Has twilight looked at little… purple to you as of late? The ‘purple sunset’ effect is subtle, but currently noticeable on a clear evening. Sunsets are always colorful events, as the Sun’s rays shine through a thicker layer of the atmosphere at an oblique angle, scattering out at longer, redder wavelengths. When the air is clear and relatively dust free, this effect is at a minimum… but when the upper atmosphere becomes saturated with dust particles and aerosols, the sky can erupt in a panoply of colors at twilight.
— Lana Preston (@lana_preston) September 27, 2019
Two natural events are suspected as the main source of the violet twilight currently seen worldwide: the eruption of the Raikoke volcano Kuril Islands, followed by eruption of the Ulawun volcano in Papua New Guinea this past summer. Both eruptions packed a punch, sending dust and ash into to stratosphere topping out at 60,000 feet (18,300 meters).
Why purple sunsets? Well, it’s all about particle size. Fine volcanic aerosols that stay suspended in the stratosphere for weeks after an eruption have a knack for scattering out blue light from ordinary sunset red, giving it a resulting violet hue. Often, the onset of a yellow arch close to the horizon about 15 minutes after local sunset is followed by a purple band just after. We just passed the equinox on September 23rd, and 20 minutes post-sunset/pre-sunrise computes to the end (or start) of civil twilight, when the Sun is five degrees below the horizon.
A recent study also looked at the fact that it’s actually tough to peg when local sunrise and sunset occurs to an accuracy of greater than five minutes or so.
Note that this action is also noticeable on Mars, where sunsets seen by NASA’s Curiosity Rover are bluish in color due to particles kicked up by Martian dust storms.
Volcanoes may not be the only culprit. Benjamin Knispel on Twitter mentions that European observers were already noticing the purple cast of twilight this summer, before the eruptions took place. Ongoing fires in Indonesia, the Amazon, and the Siberian Arctic may be exacerbating the situation, adding dust and greenhouse gasses to an already saturated atmosphere. Another modern atmospheric phenomenon seen at high latitudes during the summertime in recent years are noctilucent clouds. One proposed idea was that noctilucent clouds were linked to the copious amounts of aerosols deposited in the atmosphere during the Space Shuttle program, which ended in 2011. Noctilucent clouds, however, seem to be with us to stay.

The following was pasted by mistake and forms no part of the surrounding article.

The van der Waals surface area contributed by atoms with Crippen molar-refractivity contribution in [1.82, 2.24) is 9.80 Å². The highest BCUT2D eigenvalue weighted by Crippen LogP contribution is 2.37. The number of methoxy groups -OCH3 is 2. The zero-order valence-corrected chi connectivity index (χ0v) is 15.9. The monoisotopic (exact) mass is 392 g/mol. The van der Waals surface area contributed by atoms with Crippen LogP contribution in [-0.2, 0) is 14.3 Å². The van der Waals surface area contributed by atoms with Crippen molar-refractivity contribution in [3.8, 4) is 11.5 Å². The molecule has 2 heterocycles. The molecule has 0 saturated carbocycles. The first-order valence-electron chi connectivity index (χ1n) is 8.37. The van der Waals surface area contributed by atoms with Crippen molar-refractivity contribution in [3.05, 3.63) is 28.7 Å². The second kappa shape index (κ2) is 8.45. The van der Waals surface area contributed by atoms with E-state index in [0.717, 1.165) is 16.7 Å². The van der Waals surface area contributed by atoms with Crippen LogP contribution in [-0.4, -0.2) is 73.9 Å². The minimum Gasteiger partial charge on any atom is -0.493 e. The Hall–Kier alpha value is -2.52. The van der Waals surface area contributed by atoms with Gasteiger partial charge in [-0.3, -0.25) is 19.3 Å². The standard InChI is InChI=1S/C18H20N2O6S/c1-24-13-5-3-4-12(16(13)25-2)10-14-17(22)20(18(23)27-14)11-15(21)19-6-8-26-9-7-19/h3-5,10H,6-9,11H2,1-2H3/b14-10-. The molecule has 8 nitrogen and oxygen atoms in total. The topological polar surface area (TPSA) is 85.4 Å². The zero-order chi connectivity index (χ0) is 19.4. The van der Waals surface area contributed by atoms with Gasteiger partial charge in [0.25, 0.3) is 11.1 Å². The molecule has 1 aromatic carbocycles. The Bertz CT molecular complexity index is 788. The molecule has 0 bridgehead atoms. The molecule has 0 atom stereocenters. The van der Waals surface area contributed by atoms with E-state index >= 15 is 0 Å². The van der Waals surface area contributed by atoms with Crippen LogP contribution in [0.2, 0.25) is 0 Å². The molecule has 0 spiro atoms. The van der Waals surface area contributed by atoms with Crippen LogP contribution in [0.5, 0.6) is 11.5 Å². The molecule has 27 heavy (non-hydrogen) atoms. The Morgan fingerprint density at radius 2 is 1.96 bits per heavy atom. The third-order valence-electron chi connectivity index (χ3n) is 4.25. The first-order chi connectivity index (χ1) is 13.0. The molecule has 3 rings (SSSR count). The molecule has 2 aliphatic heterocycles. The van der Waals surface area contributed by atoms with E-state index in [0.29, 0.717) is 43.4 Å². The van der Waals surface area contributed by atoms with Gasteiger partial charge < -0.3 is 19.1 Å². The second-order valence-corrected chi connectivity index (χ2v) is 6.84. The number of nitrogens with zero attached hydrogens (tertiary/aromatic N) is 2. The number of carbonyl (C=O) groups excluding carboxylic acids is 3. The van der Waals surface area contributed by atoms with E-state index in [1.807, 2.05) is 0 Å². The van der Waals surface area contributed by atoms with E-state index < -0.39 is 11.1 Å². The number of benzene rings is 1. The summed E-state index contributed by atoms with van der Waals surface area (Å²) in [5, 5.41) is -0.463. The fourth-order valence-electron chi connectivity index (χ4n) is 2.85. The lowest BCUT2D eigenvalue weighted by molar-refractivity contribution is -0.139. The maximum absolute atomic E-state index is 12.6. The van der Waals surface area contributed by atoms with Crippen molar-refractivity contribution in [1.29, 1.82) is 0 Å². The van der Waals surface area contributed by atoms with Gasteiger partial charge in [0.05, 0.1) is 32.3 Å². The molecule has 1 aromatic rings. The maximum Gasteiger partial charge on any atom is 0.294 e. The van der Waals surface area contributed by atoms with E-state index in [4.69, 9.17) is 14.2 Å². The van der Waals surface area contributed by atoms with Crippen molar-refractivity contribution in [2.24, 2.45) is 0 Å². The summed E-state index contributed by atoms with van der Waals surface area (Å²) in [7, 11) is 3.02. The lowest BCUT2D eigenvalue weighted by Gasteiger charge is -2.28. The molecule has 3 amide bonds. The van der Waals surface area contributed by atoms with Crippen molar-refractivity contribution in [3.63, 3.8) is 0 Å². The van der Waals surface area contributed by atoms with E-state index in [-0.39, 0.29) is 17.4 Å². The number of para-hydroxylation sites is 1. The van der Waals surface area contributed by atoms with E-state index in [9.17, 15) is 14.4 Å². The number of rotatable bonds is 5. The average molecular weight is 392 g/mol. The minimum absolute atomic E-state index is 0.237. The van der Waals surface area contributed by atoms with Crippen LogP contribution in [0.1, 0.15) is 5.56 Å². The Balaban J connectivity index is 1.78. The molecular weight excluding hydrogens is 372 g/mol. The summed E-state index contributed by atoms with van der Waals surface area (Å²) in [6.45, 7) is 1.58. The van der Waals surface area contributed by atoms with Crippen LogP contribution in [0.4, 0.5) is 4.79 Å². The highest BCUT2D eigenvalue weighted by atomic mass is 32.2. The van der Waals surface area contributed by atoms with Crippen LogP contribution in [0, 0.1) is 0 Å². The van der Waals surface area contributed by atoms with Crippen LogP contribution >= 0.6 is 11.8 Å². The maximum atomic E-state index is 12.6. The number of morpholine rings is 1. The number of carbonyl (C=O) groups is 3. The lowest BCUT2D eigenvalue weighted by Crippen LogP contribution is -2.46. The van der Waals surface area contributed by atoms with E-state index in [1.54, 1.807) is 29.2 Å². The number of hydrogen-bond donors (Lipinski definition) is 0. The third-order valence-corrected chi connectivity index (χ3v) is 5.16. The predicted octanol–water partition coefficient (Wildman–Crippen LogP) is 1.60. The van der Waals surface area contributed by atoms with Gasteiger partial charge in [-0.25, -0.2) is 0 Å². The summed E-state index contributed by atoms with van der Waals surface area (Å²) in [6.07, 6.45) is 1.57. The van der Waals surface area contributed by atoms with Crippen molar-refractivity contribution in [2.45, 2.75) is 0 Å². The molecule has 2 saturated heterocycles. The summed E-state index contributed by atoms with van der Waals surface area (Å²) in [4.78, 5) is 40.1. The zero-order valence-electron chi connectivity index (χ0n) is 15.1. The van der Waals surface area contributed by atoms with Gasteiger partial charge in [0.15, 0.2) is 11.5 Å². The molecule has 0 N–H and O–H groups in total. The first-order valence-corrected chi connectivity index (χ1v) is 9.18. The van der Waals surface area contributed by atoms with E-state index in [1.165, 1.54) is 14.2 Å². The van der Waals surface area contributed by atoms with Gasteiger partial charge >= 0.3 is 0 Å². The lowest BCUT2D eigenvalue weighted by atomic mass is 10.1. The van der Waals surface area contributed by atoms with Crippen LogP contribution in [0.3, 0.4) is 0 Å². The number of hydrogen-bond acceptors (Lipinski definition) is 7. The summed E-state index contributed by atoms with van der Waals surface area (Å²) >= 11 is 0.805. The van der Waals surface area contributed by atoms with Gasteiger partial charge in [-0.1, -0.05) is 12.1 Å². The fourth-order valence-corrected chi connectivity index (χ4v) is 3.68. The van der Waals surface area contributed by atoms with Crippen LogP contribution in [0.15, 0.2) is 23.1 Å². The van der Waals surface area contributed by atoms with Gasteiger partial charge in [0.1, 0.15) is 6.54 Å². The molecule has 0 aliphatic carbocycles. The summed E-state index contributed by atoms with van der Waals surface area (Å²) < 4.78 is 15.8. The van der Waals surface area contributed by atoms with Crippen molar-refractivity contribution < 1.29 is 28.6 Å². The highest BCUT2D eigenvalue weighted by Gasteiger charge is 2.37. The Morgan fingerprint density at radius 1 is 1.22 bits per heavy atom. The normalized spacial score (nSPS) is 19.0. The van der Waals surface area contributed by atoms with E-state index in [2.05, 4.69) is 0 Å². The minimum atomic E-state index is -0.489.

The amount of aerosols and dust suspended in the upper atmosphere can also have a dramatic effect on the appearance of the Moon during a total lunar eclipse, as well. For example, the Moon nearly disappeared during totality following the eruption of Mount Pinatubo in 1991. Keep an eye out for this phenomenon during the next total lunar eclipse, favoring the Pacific Rim region on May 26th, 2021.
Seeing the Color Purple at Twilight
Are you really seeing purple sunsets? Would you have noticed the difference at a casual glance? As with anything else these days, there’s an app for that. One great free application is known as Color Grab. Simply point your phone’s camera at an object (or the sky), and it will tell you exactly what color it sees, complete with shade and specific color code. An old school way to do this is by using a color wheel (available at most art stores) or paint swatches, available (again, for free) from most paint and hardware stores, and comparing it in the field to what you see in the sky.
Are purple skies a result of volcanic activity, or harbingers of the reality of living in a warmer world? As with everything in the Universe, the answer probably lies somewhere in the complex middle. For now, raise a glass of (plum) wine, to the colorful purple twilight sky.